For insurance company Chief Risk Officers, evolving and increasing cybersecurity risks will be hard to ignore in 2017. In addition to fending off cyber-attacks like every enterprise must, insurance companies also will face new legal and regulatory cyber challenges by way of a groundbreaking regulation from New York’s Department of Financial Services and possibly a Model Law from the National Association of Insurance Commissioners. Meanwhile, insurers are writing more cyber coverage, triggering concerns about cyber events simultaneously affecting multiple insureds across the insurer’s portfolio, leading to massive aggregated losses. While addressing these “noisy” cyber risks will not be an easy task from a risk management perspective, a more subtle and potentially more dangerous cyber risk – a “silent” cyber risk — likely will prove to be even more challenging for today’s CROs.
What is Silent Cyber Risk?
In its November 2016 Consultation Paper, the Prudential Regulation Authority (PRA) of the Bank of England defined “silent cyber” as “implicit cyber exposure within ‘all risks’ and other liability policies that do not explicitly exclude cyber risk.” Following discussions with relevant stakeholders, including insurance and reinsurance firms, (re)insurance intermediaries, consultancies, catastrophe modelling vendors, cyber security and technology firms, and regulators, PRA made the following observations:
- there is an almost universal acknowledgement of the loss potential of silent cyber risk;
- the potential for a significant silent cyber insurance loss is increasing with time;
- casualty (direct and facultative), marine, aviation and transport (MAT) lines of business are potentially significantly exposed; and
- the exposure and response of reinsurance contracts is uncertain.
In today’s increasingly digitalized and connected world, it is not difficult to imagine an intentionally caused or accidental technology mishap resulting in mass property damage, bodily injury, and/or business interruption claims simultaneously impacting policies that are not traditionally triggered by, or underwritten to respond to, cyber events. Although this type of “Cyber Superstorm” has not yet materialized, it no longer can be considered hypothetical.
The Role of the CRO
The quantification and aggregation of risks has long been the domain of the CRO and the Enterprise Risk Models (ERM) they maintain. The responsibility to sustain best practices requires the CRO to identify, monitor, and mitigate the risks to their organization under the oversight of the board of directors. For the insurance company CRO, those risks include not only their own risks as a business enterprise, but also the risks the company undertakes in the policies it issues to its insureds. For risks that fall into the latter category, CROs traditionally look at both the reserving risk of past policies and the premium risk of pending policies. Quantification of both types of risk are based on historical correlations grounded in well-documented loss history between various insurance lines.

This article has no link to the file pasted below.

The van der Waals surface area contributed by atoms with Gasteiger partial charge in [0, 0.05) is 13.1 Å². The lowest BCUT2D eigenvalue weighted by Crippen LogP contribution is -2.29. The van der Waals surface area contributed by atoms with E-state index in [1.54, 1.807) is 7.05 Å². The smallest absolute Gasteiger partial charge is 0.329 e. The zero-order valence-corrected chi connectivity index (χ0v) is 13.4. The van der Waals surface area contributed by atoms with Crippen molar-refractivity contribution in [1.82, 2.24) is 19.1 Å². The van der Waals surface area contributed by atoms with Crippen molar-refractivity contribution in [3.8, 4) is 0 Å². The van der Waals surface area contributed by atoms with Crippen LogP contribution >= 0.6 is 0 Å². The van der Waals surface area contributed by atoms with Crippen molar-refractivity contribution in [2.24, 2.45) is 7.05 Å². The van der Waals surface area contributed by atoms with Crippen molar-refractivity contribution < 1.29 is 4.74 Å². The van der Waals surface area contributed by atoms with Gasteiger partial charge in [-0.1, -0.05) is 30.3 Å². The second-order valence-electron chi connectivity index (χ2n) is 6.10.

In the case of emerging cyber threats, however, no such history exists. Insurance risk aggregations created using historical correlations between lines of business will not capture the new dynamic that is created by a Cyber Superstorm. Therefore, and regrettably, these losses would present themselves more like a Black Swan event, with traditional correlations breaking down and losses aggregating across historically uncorrelated lines of business.
Quantifying the Silent Cyber Risk
Fortunately, the issues associated with quantifying the silent cyber risk do not mean that CROs are unable to address the risk in their ERM. Leading organizations will meet the silent cyber challenge with internal resolve and cross functional quantification efforts. Using a library of historically impossible line of business loss combinations, they will capture aggregations across their company’s universe of inforce policies. While historical data will be of little use in these efforts, actuaries and data analysts can work closely with technology and policy experts to provide insight that can help inform the organization about possible calamitous aggregations. Technology will provide some parts of the solution when wielded by a skilled team.
Not explicitly recognizing silent cyber exposure relegates the risk to the operational risk bucket, the dominion of all the too-difficult-to-quantify risks. This approach will likely result in unforeseen loss aggregations, possibly some reputational harm, and probably one or two insurance company failures that could have been averted.
The losses associated with a Cyber Superstorm are recognized to have the potential to outpace many currently recognized catastrophe loss causes and will require explicit recognition in best practice. Strategy and risk discussions will intensify in C-suites in 2017 as cyber claims continue to generate headlines, and regulators scrutinize a rapidly growing and not well understood emerging risk. The challenge of silent cyber will be pushed into sharp focus as technology continues to outpace insurers’ appreciation of what they are insuring in the aggregate.